Letters: Despair and the mentally ill homeless

(Wes Bausmith / Los Angeles Times)

Re “Have you seen my brother standing in the shadows?,” Opinion, Jan. 5

Sarah Dusseault’s story about her brother’ struggle with mental illness and homelessness was heartbreakingly familiar.

My sister with schizophrenia has been repeatedly homeless, jailed and hospitalized. We were fortunate, though, to have guardianship and conservatorship awarded in New Mexico. There is no guarantee of stability, but we have some leverage to help her.

Simply from a state expense view, keeping our mentally ill out of jails and hospitals saves money. But from a human standpoint, who is better to help, support and advocate for the broken? We definitely need the state’s help, but its workers have office hours and large caseloads. The state needs the families’ help too. Can’t we all just work together?


Dusseault’s efforts to help her brother sound tireless.

I know she can never give up. I hope her brother finds someone, maybe in group therapy, who understands loneliness.

Diane Wetherbee

Dana Point

Dusseault’s estimate of $1 million in public money spent in vain on her schizophrenic brother in just one year is an eye-opener.

The decision made decades ago in California to empty our mental hospitals and basically dump sick people on the streets has led to this mess. Community mental health clinics and counseling to take care of these people have clearly not worked.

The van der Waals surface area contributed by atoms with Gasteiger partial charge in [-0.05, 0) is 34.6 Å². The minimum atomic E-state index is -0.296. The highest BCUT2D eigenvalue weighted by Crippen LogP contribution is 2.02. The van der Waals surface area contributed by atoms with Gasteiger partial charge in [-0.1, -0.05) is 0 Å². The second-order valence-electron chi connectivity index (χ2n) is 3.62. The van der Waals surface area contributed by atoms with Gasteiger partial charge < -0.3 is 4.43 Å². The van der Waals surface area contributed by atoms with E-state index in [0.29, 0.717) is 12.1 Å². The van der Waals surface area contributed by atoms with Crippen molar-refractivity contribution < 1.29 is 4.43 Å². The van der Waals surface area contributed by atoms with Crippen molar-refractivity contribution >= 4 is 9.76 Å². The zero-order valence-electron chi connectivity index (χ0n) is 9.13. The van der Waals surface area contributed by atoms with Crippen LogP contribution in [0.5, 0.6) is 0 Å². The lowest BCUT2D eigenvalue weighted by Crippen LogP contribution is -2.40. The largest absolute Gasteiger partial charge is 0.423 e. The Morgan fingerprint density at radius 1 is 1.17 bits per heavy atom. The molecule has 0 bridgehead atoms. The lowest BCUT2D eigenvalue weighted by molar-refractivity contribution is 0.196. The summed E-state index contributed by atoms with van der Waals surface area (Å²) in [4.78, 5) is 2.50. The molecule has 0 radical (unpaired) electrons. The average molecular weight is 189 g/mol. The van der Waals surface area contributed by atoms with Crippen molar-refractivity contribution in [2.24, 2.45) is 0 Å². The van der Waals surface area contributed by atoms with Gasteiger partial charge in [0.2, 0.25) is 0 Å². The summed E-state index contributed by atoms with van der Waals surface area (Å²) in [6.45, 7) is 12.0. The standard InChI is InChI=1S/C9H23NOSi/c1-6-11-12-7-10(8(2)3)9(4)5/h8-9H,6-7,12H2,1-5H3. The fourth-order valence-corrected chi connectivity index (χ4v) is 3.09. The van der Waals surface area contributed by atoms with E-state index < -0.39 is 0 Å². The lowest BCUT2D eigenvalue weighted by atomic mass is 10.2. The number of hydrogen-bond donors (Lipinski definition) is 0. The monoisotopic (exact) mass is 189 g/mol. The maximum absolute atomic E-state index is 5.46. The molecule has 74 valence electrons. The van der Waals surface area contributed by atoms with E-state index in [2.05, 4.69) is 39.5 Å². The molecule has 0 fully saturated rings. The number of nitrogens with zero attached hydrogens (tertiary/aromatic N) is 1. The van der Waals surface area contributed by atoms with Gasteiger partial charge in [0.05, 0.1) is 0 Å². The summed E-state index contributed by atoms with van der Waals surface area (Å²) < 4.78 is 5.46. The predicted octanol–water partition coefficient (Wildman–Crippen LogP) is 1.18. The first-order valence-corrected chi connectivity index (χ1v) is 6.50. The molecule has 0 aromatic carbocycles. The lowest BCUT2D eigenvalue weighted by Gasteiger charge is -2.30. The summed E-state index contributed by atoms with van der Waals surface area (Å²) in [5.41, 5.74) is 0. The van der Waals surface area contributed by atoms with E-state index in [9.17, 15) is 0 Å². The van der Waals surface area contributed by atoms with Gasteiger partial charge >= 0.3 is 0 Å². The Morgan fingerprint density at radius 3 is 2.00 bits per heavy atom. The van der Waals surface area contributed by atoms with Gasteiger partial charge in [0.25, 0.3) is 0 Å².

Homeless advocates have fought long battles against committing these people to mental hospitals where they actually could be taken care of. Being in an institution would mean that people like Dusseault would know that her brother was not in jail or wandering lost on the streets — and was instead safe and taking his medication.

Robert Newman


West Hills

For those of us who have a loved one with schizophrenia or bipolar disorder, Dusseault’s poignant essay was hauntingly familiar.

It is difficult enough to help a child with a mental illness, but when he reaches adulthood, forget it. The courts and other parties, as Dusseault demonstrates, tend to favor his rights, to the frustration of his family.

Despite the incredible setbacks that Dusseault’s brother has encountered, he “never gives up hope that he will find a girl/job/apartment.” That line put a lump in my throat and a tear in my eye.


How can we sleep at night when our homeless brothers and sisters with mental illness wander the streets, withering away, as they rifle through trash cans for food?

David Tulanian

Los Angeles



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